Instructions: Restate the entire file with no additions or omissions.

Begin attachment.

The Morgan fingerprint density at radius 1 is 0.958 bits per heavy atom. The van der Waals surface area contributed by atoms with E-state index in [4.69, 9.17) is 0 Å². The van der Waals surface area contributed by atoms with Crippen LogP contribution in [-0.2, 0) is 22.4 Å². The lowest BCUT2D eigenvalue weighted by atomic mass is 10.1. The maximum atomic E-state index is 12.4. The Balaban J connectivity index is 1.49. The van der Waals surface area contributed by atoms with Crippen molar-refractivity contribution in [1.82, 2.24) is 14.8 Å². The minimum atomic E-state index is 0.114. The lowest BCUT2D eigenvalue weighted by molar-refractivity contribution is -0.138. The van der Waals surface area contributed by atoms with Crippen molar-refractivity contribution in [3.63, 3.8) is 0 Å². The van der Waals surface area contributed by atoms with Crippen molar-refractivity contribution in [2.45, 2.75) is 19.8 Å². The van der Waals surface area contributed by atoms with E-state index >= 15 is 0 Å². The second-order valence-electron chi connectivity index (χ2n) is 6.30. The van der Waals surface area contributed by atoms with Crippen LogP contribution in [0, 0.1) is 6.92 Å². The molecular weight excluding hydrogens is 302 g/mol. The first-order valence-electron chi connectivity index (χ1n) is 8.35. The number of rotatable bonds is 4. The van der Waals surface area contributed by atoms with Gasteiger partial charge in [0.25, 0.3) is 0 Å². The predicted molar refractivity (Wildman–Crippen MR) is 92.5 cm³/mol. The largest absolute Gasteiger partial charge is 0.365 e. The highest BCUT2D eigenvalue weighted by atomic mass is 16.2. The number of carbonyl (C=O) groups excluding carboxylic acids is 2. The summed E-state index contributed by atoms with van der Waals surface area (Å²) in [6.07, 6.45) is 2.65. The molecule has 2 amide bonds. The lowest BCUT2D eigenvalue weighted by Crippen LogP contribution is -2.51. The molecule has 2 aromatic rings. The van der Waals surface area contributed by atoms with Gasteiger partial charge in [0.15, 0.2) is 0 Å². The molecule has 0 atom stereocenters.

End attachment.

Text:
The Morgan fingerprint density at radius 1 is 0.958 bits per heavy atom. The van der Waals surface area contributed by atoms with E-state index in [4.69, 9.17) is 0 Å². The van der Waals surface area contributed by atoms with Crippen LogP contribution in [-0.2, 0) is 22.4 Å². The lowest BCUT2D eigenvalue weighted by atomic mass is 10.1. The maximum atomic E-state index is 12.4. The Balaban J connectivity index is 1.49. The van der Waals surface area contributed by atoms with Crippen molar-refractivity contribution in [1.82, 2.24) is 14.8 Å². The minimum atomic E-state index is 0.114. The lowest BCUT2D eigenvalue weighted by molar-refractivity contribution is -0.138. The van der Waals surface area contributed by atoms with Crippen molar-refractivity contribution in [3.63, 3.8) is 0 Å². The van der Waals surface area contributed by atoms with Crippen molar-refractivity contribution in [2.45, 2.75) is 19.8 Å². The van der Waals surface area contributed by atoms with E-state index >= 15 is 0 Å². The second-order valence-electron chi connectivity index (χ2n) is 6.30. The van der Waals surface area contributed by atoms with Crippen LogP contribution in [0, 0.1) is 6.92 Å². The molecular weight excluding hydrogens is 302 g/mol. The first-order valence-electron chi connectivity index (χ1n) is 8.35. The number of rotatable bonds is 4. The van der Waals surface area contributed by atoms with Gasteiger partial charge in [0.25, 0.3) is 0 Å². The predicted molar refractivity (Wildman–Crippen MR) is 92.5 cm³/mol. The largest absolute Gasteiger partial charge is 0.365 e. The highest BCUT2D eigenvalue weighted by atomic mass is 16.2. The number of carbonyl (C=O) groups excluding carboxylic acids is 2. The summed E-state index contributed by atoms with van der Waals surface area (Å²) in [6.07, 6.45) is 2.65. The molecule has 2 amide bonds. The lowest BCUT2D eigenvalue weighted by Crippen LogP contribution is -2.51. The molecule has 2 aromatic rings. The van der Waals surface area contributed by atoms with Gasteiger partial charge in [0.15, 0.2) is 0 Å². The molecule has 0 atom stereocenters.